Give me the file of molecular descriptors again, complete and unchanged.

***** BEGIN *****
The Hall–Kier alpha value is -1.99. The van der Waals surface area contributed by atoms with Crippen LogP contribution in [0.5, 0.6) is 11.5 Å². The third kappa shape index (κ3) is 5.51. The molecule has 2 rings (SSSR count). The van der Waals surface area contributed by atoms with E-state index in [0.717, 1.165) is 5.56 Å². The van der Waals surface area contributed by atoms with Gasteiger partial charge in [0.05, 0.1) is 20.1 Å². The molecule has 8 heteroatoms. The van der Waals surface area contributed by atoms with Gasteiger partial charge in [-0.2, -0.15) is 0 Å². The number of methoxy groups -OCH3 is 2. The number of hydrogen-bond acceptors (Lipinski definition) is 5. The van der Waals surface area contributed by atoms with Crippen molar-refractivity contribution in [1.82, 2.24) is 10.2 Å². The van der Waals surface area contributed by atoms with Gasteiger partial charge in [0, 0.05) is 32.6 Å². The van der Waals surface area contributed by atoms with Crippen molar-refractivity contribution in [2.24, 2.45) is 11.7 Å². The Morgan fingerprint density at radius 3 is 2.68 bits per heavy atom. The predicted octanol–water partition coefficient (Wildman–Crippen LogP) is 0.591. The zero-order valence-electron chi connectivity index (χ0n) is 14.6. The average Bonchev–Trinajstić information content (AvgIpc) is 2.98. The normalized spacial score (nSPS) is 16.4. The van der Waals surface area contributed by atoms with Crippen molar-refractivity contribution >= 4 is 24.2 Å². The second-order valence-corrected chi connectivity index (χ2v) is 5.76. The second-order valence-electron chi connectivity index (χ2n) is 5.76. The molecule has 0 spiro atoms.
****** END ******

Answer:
The Hall–Kier alpha value is -1.99. The van der Waals surface area contributed by atoms with Crippen LogP contribution in [0.5, 0.6) is 11.5 Å². The third kappa shape index (κ3) is 5.51. The molecule has 2 rings (SSSR count). The van der Waals surface area contributed by atoms with E-state index in [0.717, 1.165) is 5.56 Å². The van der Waals surface area contributed by atoms with Gasteiger partial charge in [0.05, 0.1) is 20.1 Å². The molecule has 8 heteroatoms. The van der Waals surface area contributed by atoms with Gasteiger partial charge in [-0.2, -0.15) is 0 Å². The number of methoxy groups -OCH3 is 2. The number of hydrogen-bond acceptors (Lipinski definition) is 5. The van der Waals surface area contributed by atoms with Crippen molar-refractivity contribution in [1.82, 2.24) is 10.2 Å². The van der Waals surface area contributed by atoms with Gasteiger partial charge in [0, 0.05) is 32.6 Å². The van der Waals surface area contributed by atoms with Crippen molar-refractivity contribution in [2.24, 2.45) is 11.7 Å². The Morgan fingerprint density at radius 3 is 2.68 bits per heavy atom. The predicted octanol–water partition coefficient (Wildman–Crippen LogP) is 0.591. The zero-order valence-electron chi connectivity index (χ0n) is 14.6. The average Bonchev–Trinajstić information content (AvgIpc) is 2.98. The normalized spacial score (nSPS) is 16.4. The van der Waals surface area contributed by atoms with Crippen molar-refractivity contribution >= 4 is 24.2 Å². The second-order valence-corrected chi connectivity index (χ2v) is 5.76. The second-order valence-electron chi connectivity index (χ2n) is 5.76. The molecule has 0 spiro atoms.